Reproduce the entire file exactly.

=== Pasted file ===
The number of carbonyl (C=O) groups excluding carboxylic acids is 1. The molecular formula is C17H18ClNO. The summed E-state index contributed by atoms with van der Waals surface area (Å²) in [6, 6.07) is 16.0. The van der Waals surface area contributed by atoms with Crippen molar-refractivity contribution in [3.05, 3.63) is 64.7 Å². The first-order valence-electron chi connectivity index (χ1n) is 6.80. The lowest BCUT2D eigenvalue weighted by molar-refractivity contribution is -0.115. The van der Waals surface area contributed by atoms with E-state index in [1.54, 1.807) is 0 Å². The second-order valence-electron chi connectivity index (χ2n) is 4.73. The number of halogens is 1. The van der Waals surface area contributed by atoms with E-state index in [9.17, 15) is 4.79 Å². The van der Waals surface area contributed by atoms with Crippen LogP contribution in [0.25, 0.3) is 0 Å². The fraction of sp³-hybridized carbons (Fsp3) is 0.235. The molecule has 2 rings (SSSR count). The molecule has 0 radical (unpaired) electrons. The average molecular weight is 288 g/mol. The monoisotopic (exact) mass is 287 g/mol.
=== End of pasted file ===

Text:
The number of carbonyl (C=O) groups excluding carboxylic acids is 1. The molecular formula is C17H18ClNO. The summed E-state index contributed by atoms with van der Waals surface area (Å²) in [6, 6.07) is 16.0. The van der Waals surface area contributed by atoms with Crippen molar-refractivity contribution in [3.05, 3.63) is 64.7 Å². The first-order valence-electron chi connectivity index (χ1n) is 6.80. The lowest BCUT2D eigenvalue weighted by molar-refractivity contribution is -0.115. The van der Waals surface area contributed by atoms with E-state index in [1.54, 1.807) is 0 Å². The second-order valence-electron chi connectivity index (χ2n) is 4.73. The number of halogens is 1. The van der Waals surface area contributed by atoms with E-state index in [9.17, 15) is 4.79 Å². The van der Waals surface area contributed by atoms with Crippen LogP contribution in [0.25, 0.3) is 0 Å². The fraction of sp³-hybridized carbons (Fsp3) is 0.235. The molecule has 2 rings (SSSR count). The molecule has 0 radical (unpaired) electrons. The average molecular weight is 288 g/mol. The monoisotopic (exact) mass is 287 g/mol.